Train tickets in the Netherlands are based on the distance and time you travel. While tickets are not especially cheap, prices are in line with other western European countries. The cost of your ticket is usually the same, no matter when you buy it, and you’ll generally pay more to travel during rush hour (de spits: 06:30–09:00 and 16:00–18:30). There are two ways to pay for your train travel: either use your OV-chipkaart credit or buy a ticket. You can buy tickets online or at a ticket office or machine at the station.
One way to make train travel cheaper is with a subscription. Once you have a personal OV-chipkaart, you can pay a set amount each year to benefit from cheaper train travel. There are several schemes, which you can read about on the NS website. And remember, you need at least €10 on your OV-chipkaart (€20 for anonymous cards) before traveling by train in the Netherlands. And don’t forget to check out! Failing to do so could see you get charged the full €20 boarding fare.
Train timetables and maps
In the Randstad, standard train services run from around 05:00 until about midnight. Trains are regular, with some intercity routes having seven or eight journeys per hour. Many local routes often have three or four trips every hour. Night trains also depart once per hour between cities in the Randstad. In cities outside this region, and in more rural areas, you might find the service less regular. Check the NS Journey Planner to find the best route and timetables.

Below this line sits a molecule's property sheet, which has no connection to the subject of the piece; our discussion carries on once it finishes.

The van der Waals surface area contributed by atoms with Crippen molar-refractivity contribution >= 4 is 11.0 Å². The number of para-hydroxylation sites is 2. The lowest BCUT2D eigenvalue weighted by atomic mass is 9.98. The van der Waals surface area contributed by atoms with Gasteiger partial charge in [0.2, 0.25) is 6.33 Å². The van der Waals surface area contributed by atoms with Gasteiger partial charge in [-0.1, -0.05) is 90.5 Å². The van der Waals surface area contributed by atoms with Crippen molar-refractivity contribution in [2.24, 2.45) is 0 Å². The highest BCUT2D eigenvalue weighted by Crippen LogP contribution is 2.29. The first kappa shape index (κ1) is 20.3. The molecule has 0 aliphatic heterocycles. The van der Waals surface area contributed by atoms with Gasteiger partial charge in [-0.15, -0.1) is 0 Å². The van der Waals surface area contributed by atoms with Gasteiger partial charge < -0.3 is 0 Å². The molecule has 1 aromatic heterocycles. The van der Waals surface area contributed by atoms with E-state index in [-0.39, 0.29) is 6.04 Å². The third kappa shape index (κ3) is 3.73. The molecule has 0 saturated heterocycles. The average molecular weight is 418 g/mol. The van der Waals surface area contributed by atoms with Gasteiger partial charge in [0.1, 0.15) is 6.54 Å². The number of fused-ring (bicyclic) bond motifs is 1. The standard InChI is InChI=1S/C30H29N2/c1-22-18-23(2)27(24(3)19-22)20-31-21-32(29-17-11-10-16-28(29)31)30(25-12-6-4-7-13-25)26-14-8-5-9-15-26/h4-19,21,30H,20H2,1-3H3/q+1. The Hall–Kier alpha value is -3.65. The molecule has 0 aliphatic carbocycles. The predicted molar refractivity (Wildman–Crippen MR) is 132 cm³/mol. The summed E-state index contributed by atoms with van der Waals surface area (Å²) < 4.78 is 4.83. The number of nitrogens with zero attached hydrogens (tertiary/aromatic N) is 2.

NS also provides up-to-date maps showing the situation on the rails. You can find this on their website or in the NS app. In addition, there are large maps and printed timetables on posters at most stations, as well as electronic displays with information on departures.
Train stations and stops in the Netherlands
Depending on the size of the station, facilities can vary significantly in the Netherlands. At smaller stations, you might find little more than a platform. Larger stations have ticket offices, restaurants, bicycle repairs, workspaces, and even shopping centers. In addition, most stations have toilets which cost about €0.70 to access – you can usually pay with cash or card, and you receive a €0.50 voucher to use at the station. Check the NS website to find out which facilities your local station has.